Tag Archives: Sorrow

Kindness

Grief“Before you know kindness as the deepest thing inside, you must know sorrow as the other deepest thing.” – Naomi Shihab Nye

Words can lose their depth sometimes by overuse, or simply by becoming too thrown about, too much a part of our daily lexicon. The word “kindness” can be like that.  But it is such a profound idea that the Dalai Lama uses it as the single word to define (not describe, but define) his religion.  We could spend a lifetime exploring its depths in that context.

I love this poem by Naomi Shihab Nye. Notice how vivid the idea of “kindness” becomes in her expression.  It makes me weep!

KINDNESS
Before you know what kindness really is
you must lose things,
feel the future dissolve in a moment
like salt in a weakened broth.
What you held in your hand,
what you counted and carefully saved,
all this must go so you know
how desolate the landscape can be
between the regions of kindness.
How you ride and ride
thinking the bus will never stop,
the passengers eating maize and chicken
will stare out the window forever.
Before you learn the tender gravity of kindness,
you must travel where the Indian in a white poncho
lies dead by the side of the road.
You must see how this could be you,
how he too was someone
who journeyed through the night with plans
and the simple breath that kept him alive.
Before you know kindness as the deepest thing inside,
you must know sorrow as the other deepest thing.
You must wake up with sorrow.
You must speak to it till your voice
catches the thread of all sorrows
and you see the size of the cloth.
Then it is only kindness that makes sense anymore,
only kindness that ties your shoes
and sends you out into the day to mail letters and purchase bread,
only kindness that raises its head
from the crowd of the world to say
It is I you have been looking for,
and then goes with you everywhere
like a shadow or a friend.

Blessings!

The Practice of JOY

Life's enjoyment

Life’s enjoyment

Today I want to talk about the practice of JOY. For weeks I have been teetering on some kind of brink in my meditation practice. I have written about this – the hard rock I have come up against inside that is angry, resentful, even hateful – a primal , dark place that I don’t have a rational explanation for, but its power has been my unwillingness to simply look at it because, “Hey, I’m a good person!  I don’t have hate!”

Now, I am being shown, not just theoretically but experientially, that we all have EVERYTHING in us. We have what Jung would call “shadow” selves, and those shadows have power because we don’t look at them, because they are hidden. In order to regain our wholeness, we must move the shadow into the light of our compassionate awareness. As I said, I’ve known this theoretically for thirty years or more, and have done this with other shadow selves (sorrow and fear are prime ones).  But hate?  Oh my goodness!  Hate was well hidden.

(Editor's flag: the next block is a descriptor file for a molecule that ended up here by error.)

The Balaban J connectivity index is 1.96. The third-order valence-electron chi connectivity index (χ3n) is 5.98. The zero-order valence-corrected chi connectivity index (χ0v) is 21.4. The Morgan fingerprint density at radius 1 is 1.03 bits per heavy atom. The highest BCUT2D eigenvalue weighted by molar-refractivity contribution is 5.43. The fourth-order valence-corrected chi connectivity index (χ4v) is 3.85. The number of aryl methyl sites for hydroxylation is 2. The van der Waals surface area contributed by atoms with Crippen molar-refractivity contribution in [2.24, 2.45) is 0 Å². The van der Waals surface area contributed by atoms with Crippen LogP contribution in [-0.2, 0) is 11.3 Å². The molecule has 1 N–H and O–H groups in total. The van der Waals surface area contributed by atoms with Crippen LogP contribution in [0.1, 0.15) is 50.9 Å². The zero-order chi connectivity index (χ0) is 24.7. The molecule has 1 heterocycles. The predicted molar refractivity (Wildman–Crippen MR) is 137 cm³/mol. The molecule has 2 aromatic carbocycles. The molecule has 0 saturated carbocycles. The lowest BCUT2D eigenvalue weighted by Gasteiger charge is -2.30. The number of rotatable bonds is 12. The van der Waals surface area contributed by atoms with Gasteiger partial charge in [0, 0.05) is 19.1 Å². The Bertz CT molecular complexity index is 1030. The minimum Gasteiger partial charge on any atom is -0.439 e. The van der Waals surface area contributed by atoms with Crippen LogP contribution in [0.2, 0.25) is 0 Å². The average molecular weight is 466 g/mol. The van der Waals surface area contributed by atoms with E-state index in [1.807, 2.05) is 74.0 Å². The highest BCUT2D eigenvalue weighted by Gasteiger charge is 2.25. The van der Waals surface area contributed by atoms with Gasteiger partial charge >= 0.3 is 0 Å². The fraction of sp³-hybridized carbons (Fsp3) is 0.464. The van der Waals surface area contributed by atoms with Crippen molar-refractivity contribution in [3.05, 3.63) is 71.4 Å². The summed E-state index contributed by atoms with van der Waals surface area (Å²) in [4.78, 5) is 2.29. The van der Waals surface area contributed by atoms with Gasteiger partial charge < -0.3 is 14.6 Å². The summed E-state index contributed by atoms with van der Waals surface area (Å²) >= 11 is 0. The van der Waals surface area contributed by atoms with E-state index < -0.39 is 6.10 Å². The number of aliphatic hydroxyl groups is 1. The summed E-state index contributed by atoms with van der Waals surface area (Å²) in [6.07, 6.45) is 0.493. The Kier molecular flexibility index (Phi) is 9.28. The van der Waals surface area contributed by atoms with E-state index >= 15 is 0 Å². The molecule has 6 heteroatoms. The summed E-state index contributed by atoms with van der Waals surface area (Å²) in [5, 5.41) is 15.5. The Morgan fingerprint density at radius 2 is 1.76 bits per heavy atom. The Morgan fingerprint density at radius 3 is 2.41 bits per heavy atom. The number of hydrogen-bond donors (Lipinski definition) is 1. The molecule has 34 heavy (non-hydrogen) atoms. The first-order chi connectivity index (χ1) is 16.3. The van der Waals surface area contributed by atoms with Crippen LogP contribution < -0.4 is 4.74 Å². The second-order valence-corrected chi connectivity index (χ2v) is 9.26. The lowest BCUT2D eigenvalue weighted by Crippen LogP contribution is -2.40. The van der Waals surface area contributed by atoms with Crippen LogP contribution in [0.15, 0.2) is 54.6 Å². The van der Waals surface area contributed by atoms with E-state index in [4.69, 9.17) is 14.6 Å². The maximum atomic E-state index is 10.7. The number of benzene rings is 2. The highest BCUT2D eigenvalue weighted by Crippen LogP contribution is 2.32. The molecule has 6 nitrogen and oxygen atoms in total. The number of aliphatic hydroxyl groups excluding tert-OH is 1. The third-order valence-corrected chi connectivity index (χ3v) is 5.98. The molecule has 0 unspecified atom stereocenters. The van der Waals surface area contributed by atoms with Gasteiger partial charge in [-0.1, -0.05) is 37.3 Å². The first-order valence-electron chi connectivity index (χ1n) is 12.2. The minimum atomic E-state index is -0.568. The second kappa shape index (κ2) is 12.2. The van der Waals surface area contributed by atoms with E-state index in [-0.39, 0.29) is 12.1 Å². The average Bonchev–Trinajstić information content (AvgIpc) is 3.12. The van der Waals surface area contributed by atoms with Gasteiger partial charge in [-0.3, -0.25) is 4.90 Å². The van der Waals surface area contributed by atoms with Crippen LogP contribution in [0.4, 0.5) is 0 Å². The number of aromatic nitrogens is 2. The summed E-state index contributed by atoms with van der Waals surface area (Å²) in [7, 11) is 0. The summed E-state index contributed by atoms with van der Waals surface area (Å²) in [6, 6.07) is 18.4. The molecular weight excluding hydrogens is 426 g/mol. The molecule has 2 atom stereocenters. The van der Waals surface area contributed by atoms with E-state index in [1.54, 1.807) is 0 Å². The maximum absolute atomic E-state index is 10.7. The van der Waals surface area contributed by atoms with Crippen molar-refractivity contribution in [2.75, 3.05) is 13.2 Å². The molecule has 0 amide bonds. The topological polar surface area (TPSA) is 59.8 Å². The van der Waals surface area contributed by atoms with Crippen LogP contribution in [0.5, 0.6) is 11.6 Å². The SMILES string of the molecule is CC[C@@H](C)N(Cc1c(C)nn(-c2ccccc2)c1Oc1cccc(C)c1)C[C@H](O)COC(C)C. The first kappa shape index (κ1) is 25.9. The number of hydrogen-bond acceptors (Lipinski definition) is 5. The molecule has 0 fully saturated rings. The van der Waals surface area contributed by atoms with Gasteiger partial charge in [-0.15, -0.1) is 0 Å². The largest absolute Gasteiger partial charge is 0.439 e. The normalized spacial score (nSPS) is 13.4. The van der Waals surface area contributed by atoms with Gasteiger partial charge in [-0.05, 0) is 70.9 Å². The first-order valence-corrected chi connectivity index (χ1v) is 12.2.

So I’m looking, and naming. Another tendency is to try to jack-hammer the rocks in our path. The teetering I have been doing is going back and forth between refusing to see/feel this hard rock and alternatively taking a jackhammer to it, attempting to violently blast it out of existence…neither of which has been working.

But today I am remembering the practice of JOY (and capitalizing it to call out its holy elevation beyond a mere emotion).  JOY is the river that will move the rock naturally. JOY is a practice and a challenge because we must shift gears to experience it, and there might be an initially uncomfortable, grinding quality in doing so, to allow JOY to touch us in those deep spaces. Why is that so? It may sound counter-intuitive, but the truth is  JOY is an even more vulnerable emotion than sorrow or fear, and certainly more vulnerable than anger or hate. If you haven’t heard vulnerability researcher Brené Brown talk about the subject of JOY, you can watch it here. She explains it so beautifully.

I have known this for years now, that JOY is medicine, that JOY is a practice… but I forget it all the time.  Today, I sat and looked at the dark, cool clouds that might very well drop some rain on our parched ground, and I let JOY grow inside as I appreciated the clouds just as they were. Then I clipped the dead flowers from my geraniums and let JOY grow as I saw the plants seem to smile at me in gratitude for helping them look their best. I wrapped a peach-colored shawl around my shoulders and felt its softness against my skin, and let its color touch my eyes and heart.  Simple things. Easy, available things, done intentionally, prayerfully, invitingly, receptively.

And guess what?  The rock moved a little!